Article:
You guide to garden mulching: the best types, tips and textures


Jenna Meade

Posted April 18, 2022

Want beautiful blooms and fewer weeds in your garden? It’s time for a mulch makeover.

Mulch is a gardener’s best friend. Less weeding, less watering, better soil health, and a clean aesthetic are among the benefits of the often-unsung hero, with cheap and accessible options available to boost the productivity of every patch.

Whether you’re tending to your flower beds or keen to give your trees a healthy head start, mulch is the ultimate time-saver so you can spend less time working on your garden and more time enjoying it.

We’ve rounded up the top four mulching tips, including where and when to use it, how much you’ll need, and how to choose the right type for your garden’s growth.

4 steps for mulching success

Aim of the mulching game

Mulch packs a productive punch. It slows water evaporation from soil, keeping it moist and reducing your need to water as often. Organic mulch will improve soil’s organic matter, boosting your beds’ productivity. Mulch helps to block weeds and makes those that do sprout easier to pull. It will keep your roots cool in the warmer months and provide insulation for shallow-rooted plants in cooler climates. A bonus is that it provides an attractive and organised aesthetic to enhance your landscaping.


Mulch helps to block weeds to let your flowers bloom. Image: Getty

Pick your product

Choose between organic and inorganic mulch. Organic mulches, like inexpensive pea straw (available by the bale), shredded hardwood, or pine bark (available from fine through to medium grades), will break down and boost your soil structure and quality as they decompose. You can also use your grass clippings or shredded leaves.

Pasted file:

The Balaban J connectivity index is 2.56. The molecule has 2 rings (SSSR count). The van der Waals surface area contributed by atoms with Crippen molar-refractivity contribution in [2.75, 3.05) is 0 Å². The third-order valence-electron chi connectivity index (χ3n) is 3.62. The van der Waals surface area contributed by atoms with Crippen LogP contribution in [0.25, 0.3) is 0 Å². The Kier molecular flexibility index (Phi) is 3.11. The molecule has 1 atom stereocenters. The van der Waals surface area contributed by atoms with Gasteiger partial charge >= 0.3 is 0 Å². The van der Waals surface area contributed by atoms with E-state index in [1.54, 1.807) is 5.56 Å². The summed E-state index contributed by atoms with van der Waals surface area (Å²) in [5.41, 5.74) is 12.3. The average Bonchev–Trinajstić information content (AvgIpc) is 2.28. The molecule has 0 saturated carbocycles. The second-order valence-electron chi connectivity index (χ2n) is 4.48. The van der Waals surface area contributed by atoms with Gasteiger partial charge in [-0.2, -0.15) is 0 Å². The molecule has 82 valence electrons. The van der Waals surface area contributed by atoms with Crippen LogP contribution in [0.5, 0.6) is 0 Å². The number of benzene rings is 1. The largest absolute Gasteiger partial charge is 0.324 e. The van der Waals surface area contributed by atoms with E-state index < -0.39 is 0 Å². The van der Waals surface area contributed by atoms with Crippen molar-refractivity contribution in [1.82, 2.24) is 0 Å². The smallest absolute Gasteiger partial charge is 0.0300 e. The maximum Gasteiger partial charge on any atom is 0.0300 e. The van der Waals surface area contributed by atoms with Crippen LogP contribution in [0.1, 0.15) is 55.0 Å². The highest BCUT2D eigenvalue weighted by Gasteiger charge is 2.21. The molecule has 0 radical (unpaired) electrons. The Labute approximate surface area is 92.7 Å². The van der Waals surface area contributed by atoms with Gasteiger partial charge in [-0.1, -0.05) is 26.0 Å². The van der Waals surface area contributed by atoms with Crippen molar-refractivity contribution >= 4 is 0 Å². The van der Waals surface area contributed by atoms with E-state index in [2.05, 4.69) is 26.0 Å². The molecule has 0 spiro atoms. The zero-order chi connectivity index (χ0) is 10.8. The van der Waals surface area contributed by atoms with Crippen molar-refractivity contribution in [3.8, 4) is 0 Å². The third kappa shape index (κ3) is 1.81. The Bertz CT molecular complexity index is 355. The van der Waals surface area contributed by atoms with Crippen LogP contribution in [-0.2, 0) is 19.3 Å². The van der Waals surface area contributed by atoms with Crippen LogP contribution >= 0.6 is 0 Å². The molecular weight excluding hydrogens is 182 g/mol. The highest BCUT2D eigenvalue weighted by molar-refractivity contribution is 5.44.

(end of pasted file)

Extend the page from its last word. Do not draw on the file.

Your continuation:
Inorganic mulches, like gravel and river pebbles, look great on pot plants and garden paths and are a good option for cactus gardens. Keep in mind these won’t break down, and because the stones hold heat, they will increase the soil’s temperature.

Spread the love

The opportunities for installation are endless. Use it on your flower beds (for both perennials and annuals), in your veggie patch, on your roses and bulbs, and to give your new plants a hearty head start. Use it around your tree trunks, particularly young ones, to create a protective ring against other plants and your lawnmower.

Beware the ‘mulch volcano’ though, where a moist mound of mulch piles against a tree trunk or shrub. This can decay the bark and leave your tree vulnerable to disease.

Layer lightly

Less is more when it comes to applying your mulch. Your plants need air to survive, so be wary of suffocating their roots. A shallow 5cm layer will work well to combat weeds and retain moisture. Fine textures, such as shredded hardwood, can go to a maximum depth of 8cm, while more coarse textures, like pine bark nuggets, breathe easier and can be layered up to 11cm.

Mulch twice a year - before winter hits and again in late spring to insulate soil in time for the summer heatwaves. Once you’ve weeded your soil, place the mulch past your plant’s drip line to prevent rot, and water after layering to stop it from absorbing soil moisture. If you’re re-mulching, be sure to remove some of the older mulch first. 


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